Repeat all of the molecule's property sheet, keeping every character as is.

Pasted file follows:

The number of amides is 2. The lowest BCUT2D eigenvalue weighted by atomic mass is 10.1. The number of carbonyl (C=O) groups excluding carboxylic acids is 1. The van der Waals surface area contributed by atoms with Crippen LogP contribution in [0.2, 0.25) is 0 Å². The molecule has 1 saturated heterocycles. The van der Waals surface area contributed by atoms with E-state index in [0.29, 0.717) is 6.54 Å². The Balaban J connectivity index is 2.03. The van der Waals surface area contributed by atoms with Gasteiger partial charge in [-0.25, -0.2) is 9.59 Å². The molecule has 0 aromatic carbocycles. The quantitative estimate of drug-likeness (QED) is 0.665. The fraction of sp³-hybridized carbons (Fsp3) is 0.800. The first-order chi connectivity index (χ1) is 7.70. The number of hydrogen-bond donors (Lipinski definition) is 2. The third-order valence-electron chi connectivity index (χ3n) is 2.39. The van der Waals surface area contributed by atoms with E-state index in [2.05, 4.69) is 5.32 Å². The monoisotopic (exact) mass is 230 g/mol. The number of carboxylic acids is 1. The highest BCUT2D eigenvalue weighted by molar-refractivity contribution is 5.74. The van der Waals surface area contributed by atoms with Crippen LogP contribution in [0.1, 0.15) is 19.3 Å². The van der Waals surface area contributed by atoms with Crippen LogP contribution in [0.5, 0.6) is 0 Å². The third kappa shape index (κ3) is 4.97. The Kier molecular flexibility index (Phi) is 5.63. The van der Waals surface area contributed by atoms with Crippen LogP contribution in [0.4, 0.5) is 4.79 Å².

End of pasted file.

The number of amides is 2. The lowest BCUT2D eigenvalue weighted by atomic mass is 10.1. The number of carbonyl (C=O) groups excluding carboxylic acids is 1. The van der Waals surface area contributed by atoms with Crippen LogP contribution in [0.2, 0.25) is 0 Å². The molecule has 1 saturated heterocycles. The van der Waals surface area contributed by atoms with E-state index in [0.29, 0.717) is 6.54 Å². The Balaban J connectivity index is 2.03. The van der Waals surface area contributed by atoms with Gasteiger partial charge in [-0.25, -0.2) is 9.59 Å². The molecule has 0 aromatic carbocycles. The quantitative estimate of drug-likeness (QED) is 0.665. The fraction of sp³-hybridized carbons (Fsp3) is 0.800. The first-order chi connectivity index (χ1) is 7.70. The number of hydrogen-bond donors (Lipinski definition) is 2. The third-order valence-electron chi connectivity index (χ3n) is 2.39. The van der Waals surface area contributed by atoms with E-state index in [2.05, 4.69) is 5.32 Å². The monoisotopic (exact) mass is 230 g/mol. The number of carboxylic acids is 1. The highest BCUT2D eigenvalue weighted by molar-refractivity contribution is 5.74. The van der Waals surface area contributed by atoms with Crippen LogP contribution in [0.1, 0.15) is 19.3 Å². The van der Waals surface area contributed by atoms with Crippen LogP contribution in [0.5, 0.6) is 0 Å². The third kappa shape index (κ3) is 4.97. The Kier molecular flexibility index (Phi) is 5.63. The van der Waals surface area contributed by atoms with Crippen LogP contribution in [0.4, 0.5) is 4.79 Å².